Variability ID.F. Pounds Grade Percent
I Mn.Sq. I SL | Gain* Mn.Sq. i SL I Mn.Sq. I SL

Year .......... 2 661.00 NS 755.20 NS 3.25 NS 11.05 NS

Ration ...... 2 58.50 NS 2650.10 NS 1.65 NS 1.80 NS

Year x
Ration 4 1466.50 NS 1100.60 3.05 .05 2.83 NS


Within
(error) J 26 1499.30 -- [- .77 1.62 -
Individual sums of squares could not be calculated due to each lot being group fed.

TABLE 7.-EFFECT OF RATION ON GAIN OF STEERS IN A 140-DAY
FEEDING PERIOD, CORRECTED FOR YEARS.
I Number of Adjusted I Deviation from
Ration Steers Mean the Mean

Citrus pulp .........-----.. 11 333.6 1.7

Corn feed meal ........... 12 334.5 .8

Ground snapped corn .... 12 337.8 + 2.5


TABLE 8.-EFFECT OF RATION ON TDN PER 100 POUNDS GAIN ON STEERS,
CORRECTED FOR YEARS.
Number of Adjusted Deviation from
Ration Steers Mean the Mean

Citrus pulp --..--- 11 447.5 7.8
Corn feed meal .............. 12 472.5 +17.2

Ground snapped corn .... | 12 445.9 9.4


TABLE 9.-EFFECT OF RATION ON INCREASE IN CARCASS GRADE
OF STEERS, CORRECTED FOR YEARS.
Number of Adjusted I Deviation from
Ration Steers Mean I the Mean

Citrus pulp ................ 11 6.4 .6
Corn feed meal ............. 12 7.5 + .5

Ground snapped corn .... 12 7.1 + .1







Corn for Fattening Steers in Drylot 11

year x ration interaction was significant at the .05 level of prob-
ability. The estimated effect of increase in grade, together with
adjusted means, is shown in Table 9.

DRESSING PERCENT
The adjusted mean square for dressing percent was non-sig-
nificant when tested against year x ration interaction. The
adjusted effect of dressing percent, together with adjusted
means, is shown in Table 10.

TABLE 10.-EFFECT OF RATION ON DRESSING PERCENT OF STEERS,
CORRECTED FOR YEARS.
Number of Adjusted Deviation from
Ration Steers Mean the Mean
Citrus pulp .................... 11 58.28 .39
Corn feed meal .- ...-- .. 12 59.25 + .58
Ground snapped corn .. 12 58.48 .19


DISCUSSION OF EXPERIMENTAL RESULTS
Average results of the 3 feeding trials comparing citrus pulp,
corn feed meal and ground snapped corn are given in Table 5.
Differences between gain, TDN, improvement in slaughter grade
and dressing percent were non-significant.
Daily feed intake for all groups was approximately the same,
with ground snapped corn consumption being highest. Physical
characteristics, such as bulkiness of the ration, apparently had
no effect upon the amount of feed consumed by the steers.
The fecal discharge of the corn-fed cattle was firm, indicating
good digestive action. Cattle fed citrus pulp had loose feces,
but there was no scouring.
Grade Brahman steers 1 year of age are in a growing state
(8). A 140-day feeding period for this type and age of steer is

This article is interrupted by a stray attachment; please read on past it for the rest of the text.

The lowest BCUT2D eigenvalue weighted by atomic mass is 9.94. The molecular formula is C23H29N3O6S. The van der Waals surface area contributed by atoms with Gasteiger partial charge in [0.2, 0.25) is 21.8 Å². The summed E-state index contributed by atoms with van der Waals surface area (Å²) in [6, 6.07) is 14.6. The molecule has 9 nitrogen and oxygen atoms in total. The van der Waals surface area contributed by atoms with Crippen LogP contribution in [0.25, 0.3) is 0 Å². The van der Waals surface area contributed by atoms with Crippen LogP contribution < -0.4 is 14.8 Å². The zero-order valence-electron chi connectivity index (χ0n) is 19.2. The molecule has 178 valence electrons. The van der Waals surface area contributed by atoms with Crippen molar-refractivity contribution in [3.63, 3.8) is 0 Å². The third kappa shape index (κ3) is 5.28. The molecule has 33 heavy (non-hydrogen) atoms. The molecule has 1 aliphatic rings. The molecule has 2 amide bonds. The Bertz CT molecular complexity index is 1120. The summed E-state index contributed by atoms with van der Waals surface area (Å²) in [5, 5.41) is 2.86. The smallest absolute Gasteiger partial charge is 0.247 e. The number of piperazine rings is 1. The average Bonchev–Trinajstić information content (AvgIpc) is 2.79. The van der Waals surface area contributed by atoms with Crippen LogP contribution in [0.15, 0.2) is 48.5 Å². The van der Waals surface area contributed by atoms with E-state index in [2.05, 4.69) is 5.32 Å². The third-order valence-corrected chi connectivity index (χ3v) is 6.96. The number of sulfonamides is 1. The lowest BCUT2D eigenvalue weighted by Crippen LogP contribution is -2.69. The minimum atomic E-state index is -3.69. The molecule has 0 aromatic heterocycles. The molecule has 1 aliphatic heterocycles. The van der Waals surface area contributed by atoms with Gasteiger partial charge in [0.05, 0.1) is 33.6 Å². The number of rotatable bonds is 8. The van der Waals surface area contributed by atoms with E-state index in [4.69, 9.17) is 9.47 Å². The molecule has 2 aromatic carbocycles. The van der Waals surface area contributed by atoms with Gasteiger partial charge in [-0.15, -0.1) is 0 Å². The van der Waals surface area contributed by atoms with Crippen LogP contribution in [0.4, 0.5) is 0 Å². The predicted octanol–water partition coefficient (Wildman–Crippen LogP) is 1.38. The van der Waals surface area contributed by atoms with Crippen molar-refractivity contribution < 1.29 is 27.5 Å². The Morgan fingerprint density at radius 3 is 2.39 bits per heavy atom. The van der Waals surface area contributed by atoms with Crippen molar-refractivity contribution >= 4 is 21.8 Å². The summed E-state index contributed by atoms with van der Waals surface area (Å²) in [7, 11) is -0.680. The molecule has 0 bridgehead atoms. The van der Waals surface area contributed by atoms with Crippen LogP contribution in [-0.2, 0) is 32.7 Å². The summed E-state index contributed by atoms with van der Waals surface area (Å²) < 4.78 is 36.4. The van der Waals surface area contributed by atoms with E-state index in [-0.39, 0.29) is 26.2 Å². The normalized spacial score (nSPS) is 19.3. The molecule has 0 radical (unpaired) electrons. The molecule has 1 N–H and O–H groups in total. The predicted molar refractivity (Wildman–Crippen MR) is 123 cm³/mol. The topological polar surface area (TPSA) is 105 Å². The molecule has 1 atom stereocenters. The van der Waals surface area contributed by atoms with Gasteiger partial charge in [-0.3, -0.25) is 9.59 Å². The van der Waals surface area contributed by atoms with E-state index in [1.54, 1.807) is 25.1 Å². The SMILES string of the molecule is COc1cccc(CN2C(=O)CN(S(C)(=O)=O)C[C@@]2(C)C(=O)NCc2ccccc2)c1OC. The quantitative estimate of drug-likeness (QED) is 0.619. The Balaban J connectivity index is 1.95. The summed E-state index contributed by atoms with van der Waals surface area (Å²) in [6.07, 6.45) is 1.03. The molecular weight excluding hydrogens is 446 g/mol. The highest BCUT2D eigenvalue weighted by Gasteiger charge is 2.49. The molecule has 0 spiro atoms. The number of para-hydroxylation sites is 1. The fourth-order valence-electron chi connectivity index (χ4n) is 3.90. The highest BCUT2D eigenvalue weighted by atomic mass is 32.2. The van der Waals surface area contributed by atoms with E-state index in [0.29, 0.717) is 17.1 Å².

relatively short because the feed required for rapid growth re-
duces the nutrients available for fattening. However, slaughter
grade improved from U. S. Cutter to U. S. Good during the 140-
day trial.
SUMMARY AND CONCLUSIONS
Three drylot feeding trials, using grade Brahman short-
yearling steers, comparing citrus pulp, corn feed meal and ground
snapped corn for 140 days, have been completed. The data from








12 Florida Agricultural Experiment Stations

these trials show that there were no significant differences in
gain, TDN per 100 pounds gain, improvement in grade or dress-
ing percent between steers fed citrus pulp, corn feed meal and
ground snapped corn when combined with adequate protein and
other essential nutrients in a ration for young growing steers.

LITERATURE CITED

1. ANDERSON, R. L., and T. A. BANCROFT. Statistical theory in research.
1st Ed. McGraw-Hill Book Co. 1952.

2. BAKER, F. S., JR. Steer fattening trials in north Florida. Fla. Agr.
Exp. Sta. Cir. S-89. 1955.

3. BAKER, F. S., JR. Citrus molasses, dried citrus pulp, citrus meal and
blackstrap molasses in steer fattening rations. N. Fla. Exp. Sta.
Mimeo Rept. 55-3. 1953.

4. BECKER, R. B., P. T. DIX ARNOLD, W. G. KIRK, GEORGE K. DAVIS and
R. W. KIDDER. Minerals for dairy and beef cattle. Fla. Agr. Exp.
Sta. Bul. 513R. 1957.

5. CHAPMAN, H. L., JR., R. W. KIDDER and S. W. PLANK. Comparative
feeding value of citrus molasses, cane molasses, ground snapped corn
and dried citrus pulp for fattening steers on pasture. Fla. Agr. Exp.
Sta. Bul. 531. 1953.

6. KIRK, W. G., E. R. FELTON, H. J. FULFORD and E. M. HODGES. Citrus
products for fattening cattle. Fla. Agr. Exp. Sta. Bul. 454. 1949.

7. KIRK, W. G., and GEORGE K. DAVIS. Citrus products for beef cattle.
Fla. Agr. Exp. Sta. Bul. 538. 1954.

8. PEACOCK, F. M., and W. G. KIRK. Feed lot performance and carcass
grades of Brahman and Brahman-Shorthorn steers. Fla. Agr. Exp.
Sta. Bul. 597. 1958.

ACKNOWLEDGMENTS

The authors appreciate the assistance of the following individuals in
gathering and preparing data for this bulletin: Eugene Mansolo, Sidney
Albritton, Ralph Durrance, W. C. Hines and 0. C. Coker in feeding and
caring for steers; Elver M. Hodges in taking pictures; Mrs. Richard Rob-
erts, Alice Faye Evers and Mrs. Zula Mercer in tabulating results and
typing manuscript.